Fusionex – Another AIM Company Disappears into the Night

In an announcement late Friday afternoon, after market close and just before the long weekend, AIM listed Fusionex announced that it will seek to delist from the AIM market. It’s not clear why this is good for private investors, the company is profitable and has no need to raise funds. The RNS says that a meeting will take place in Malaysia on 15 June to vote on the matter, and that all of the Directors representing 41.93% of shares are in favour. Almost all of these are in the hands of the CEO, Ivan Teh.

Unfortunately for investors, this would leave them with no official market in the shares. While there is an intention to put in place a matched bargain settlement facility, this is unlikely to provide much, if any liquidity. Syqic, another profitable Asian company which recently delisted itself, has a matched bargain facility. The trading volume in the last few months? Nil.

It appears that the cancellation notice has already been delivered to AIM in anticipation, with cancellation expected on 27 June, less than a month away. A further RNS before the market open this morning saw the resignation of joint broker Peel Hunt, as well as Chairman John Croft. The share price reaction today was brutal, with the shares down 64% by the close. Investors participating in the IPO in 2012 have lost two-thirds of their money – so far. Shareholders will soon be in grave danger of being faced with a ‘lowball’ bid for their shares if they want to realise any value at all.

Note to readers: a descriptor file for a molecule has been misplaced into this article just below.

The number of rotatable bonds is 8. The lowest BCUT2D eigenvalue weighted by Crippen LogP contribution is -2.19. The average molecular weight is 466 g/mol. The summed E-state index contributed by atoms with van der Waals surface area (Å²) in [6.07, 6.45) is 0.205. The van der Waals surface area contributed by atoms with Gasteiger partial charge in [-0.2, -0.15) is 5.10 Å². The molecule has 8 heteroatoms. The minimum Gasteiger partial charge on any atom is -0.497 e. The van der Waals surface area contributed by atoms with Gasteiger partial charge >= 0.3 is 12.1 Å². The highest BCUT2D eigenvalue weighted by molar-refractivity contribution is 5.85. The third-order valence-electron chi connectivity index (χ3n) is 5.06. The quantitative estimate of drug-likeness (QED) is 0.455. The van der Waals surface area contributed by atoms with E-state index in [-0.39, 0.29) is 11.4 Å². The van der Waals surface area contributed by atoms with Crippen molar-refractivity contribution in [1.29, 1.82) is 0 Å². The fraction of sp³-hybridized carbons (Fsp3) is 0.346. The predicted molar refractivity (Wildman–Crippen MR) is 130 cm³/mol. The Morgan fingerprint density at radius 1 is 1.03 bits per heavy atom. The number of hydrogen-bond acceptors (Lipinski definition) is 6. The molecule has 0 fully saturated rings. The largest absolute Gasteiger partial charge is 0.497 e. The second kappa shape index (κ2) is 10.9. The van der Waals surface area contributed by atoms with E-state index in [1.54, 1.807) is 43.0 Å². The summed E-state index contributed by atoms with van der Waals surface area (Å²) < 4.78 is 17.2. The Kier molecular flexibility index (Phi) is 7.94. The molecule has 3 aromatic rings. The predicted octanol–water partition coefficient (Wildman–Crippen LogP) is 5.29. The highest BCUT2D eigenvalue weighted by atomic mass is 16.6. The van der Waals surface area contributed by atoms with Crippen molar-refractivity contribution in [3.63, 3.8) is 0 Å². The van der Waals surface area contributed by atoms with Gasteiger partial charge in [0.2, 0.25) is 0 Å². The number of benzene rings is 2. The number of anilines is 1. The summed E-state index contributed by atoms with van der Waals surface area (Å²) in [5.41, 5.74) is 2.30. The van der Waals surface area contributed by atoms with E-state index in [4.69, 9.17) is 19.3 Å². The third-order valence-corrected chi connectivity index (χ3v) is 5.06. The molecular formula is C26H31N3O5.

Unless many of the non-Board holders vote against this delisting, it is sure to happen. While this is a Special Resolution, requiring 75% of votes cast, Mr Teh and a colleague control 54% of the shares. In order to be defeated, at two fifths of the remaining 46% of shares need to be cast against them. Unfortunately, voting turnouts are typically low for listed companies, allowing this type of behaviour to persist; it would take a concerted effort to defeat this resolution. The nominee system makes it difficult for shareholders to obtain timely information about corporate actions, and voting can be difficult or even impossible. This is particularly true given that the meeting is only 2 weeks away. All of this works to the benefit of the CEO who wishes to delist his company, and who will soon be safely away from regulatory scrutiny and market discipline.

The net result will be that yet another name is added to the list of Asian based companies which have turned out to be a disaster for investors. Naibu, Camkids, Hirco, Jiasen, Taihua, Asian Citrus, Syqic, and many more. In the absence of any support from AIM for investors in these cases, investors would do well to be ever more wary of foreign companies listed in London.

Please support our shareholder rights campaign to reform the nominee account system, and make it harder for managements to use the barriers this system throws up to discourage shareholders from voting in their own interests.

Mark Lauber